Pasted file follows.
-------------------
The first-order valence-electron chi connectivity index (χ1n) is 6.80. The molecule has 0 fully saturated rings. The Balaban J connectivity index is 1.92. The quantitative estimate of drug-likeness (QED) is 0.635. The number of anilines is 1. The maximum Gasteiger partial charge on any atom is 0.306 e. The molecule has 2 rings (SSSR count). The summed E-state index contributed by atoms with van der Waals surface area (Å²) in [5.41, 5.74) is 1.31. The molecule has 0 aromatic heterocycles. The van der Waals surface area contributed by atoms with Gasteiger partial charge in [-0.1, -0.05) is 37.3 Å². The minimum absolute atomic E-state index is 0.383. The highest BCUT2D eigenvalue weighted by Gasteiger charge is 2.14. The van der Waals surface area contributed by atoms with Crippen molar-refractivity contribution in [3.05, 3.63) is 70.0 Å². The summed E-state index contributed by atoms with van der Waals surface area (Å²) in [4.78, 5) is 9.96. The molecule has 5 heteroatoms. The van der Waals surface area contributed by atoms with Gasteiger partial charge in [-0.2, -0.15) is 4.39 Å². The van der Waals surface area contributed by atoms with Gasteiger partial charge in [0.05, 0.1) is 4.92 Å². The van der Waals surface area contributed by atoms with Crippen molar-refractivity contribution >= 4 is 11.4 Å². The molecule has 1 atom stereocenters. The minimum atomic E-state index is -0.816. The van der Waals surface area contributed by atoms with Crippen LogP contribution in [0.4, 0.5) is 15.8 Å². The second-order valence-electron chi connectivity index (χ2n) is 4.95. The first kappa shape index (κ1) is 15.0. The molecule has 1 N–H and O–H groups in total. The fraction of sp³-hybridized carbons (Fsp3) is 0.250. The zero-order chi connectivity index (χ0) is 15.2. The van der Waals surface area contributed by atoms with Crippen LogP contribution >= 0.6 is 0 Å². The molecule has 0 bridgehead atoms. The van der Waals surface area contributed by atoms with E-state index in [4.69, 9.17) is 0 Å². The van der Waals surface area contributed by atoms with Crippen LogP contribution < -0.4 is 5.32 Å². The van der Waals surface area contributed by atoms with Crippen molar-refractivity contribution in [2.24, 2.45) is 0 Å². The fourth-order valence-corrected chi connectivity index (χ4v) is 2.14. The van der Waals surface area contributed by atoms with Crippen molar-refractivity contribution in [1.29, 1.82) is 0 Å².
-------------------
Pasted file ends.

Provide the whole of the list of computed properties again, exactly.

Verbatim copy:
The first-order valence-electron chi connectivity index (χ1n) is 6.80. The molecule has 0 fully saturated rings. The Balaban J connectivity index is 1.92. The quantitative estimate of drug-likeness (QED) is 0.635. The number of anilines is 1. The maximum Gasteiger partial charge on any atom is 0.306 e. The molecule has 2 rings (SSSR count). The summed E-state index contributed by atoms with van der Waals surface area (Å²) in [5.41, 5.74) is 1.31. The molecule has 0 aromatic heterocycles. The van der Waals surface area contributed by atoms with Gasteiger partial charge in [-0.1, -0.05) is 37.3 Å². The minimum absolute atomic E-state index is 0.383. The highest BCUT2D eigenvalue weighted by Gasteiger charge is 2.14. The van der Waals surface area contributed by atoms with Crippen molar-refractivity contribution in [3.05, 3.63) is 70.0 Å². The summed E-state index contributed by atoms with van der Waals surface area (Å²) in [4.78, 5) is 9.96. The molecule has 5 heteroatoms. The van der Waals surface area contributed by atoms with Gasteiger partial charge in [-0.2, -0.15) is 4.39 Å². The van der Waals surface area contributed by atoms with Gasteiger partial charge in [0.05, 0.1) is 4.92 Å². The van der Waals surface area contributed by atoms with Crippen molar-refractivity contribution >= 4 is 11.4 Å². The molecule has 1 atom stereocenters. The minimum atomic E-state index is -0.816. The van der Waals surface area contributed by atoms with Crippen LogP contribution in [0.4, 0.5) is 15.8 Å². The second-order valence-electron chi connectivity index (χ2n) is 4.95. The first kappa shape index (κ1) is 15.0. The molecule has 1 N–H and O–H groups in total. The fraction of sp³-hybridized carbons (Fsp3) is 0.250. The zero-order chi connectivity index (χ0) is 15.2. The van der Waals surface area contributed by atoms with Crippen LogP contribution >= 0.6 is 0 Å². The molecule has 0 bridgehead atoms. The van der Waals surface area contributed by atoms with E-state index in [4.69, 9.17) is 0 Å². The van der Waals surface area contributed by atoms with Crippen LogP contribution < -0.4 is 5.32 Å². The van der Waals surface area contributed by atoms with Crippen molar-refractivity contribution in [2.24, 2.45) is 0 Å². The fourth-order valence-corrected chi connectivity index (χ4v) is 2.14. The van der Waals surface area contributed by atoms with Crippen molar-refractivity contribution in [1.29, 1.82) is 0 Å².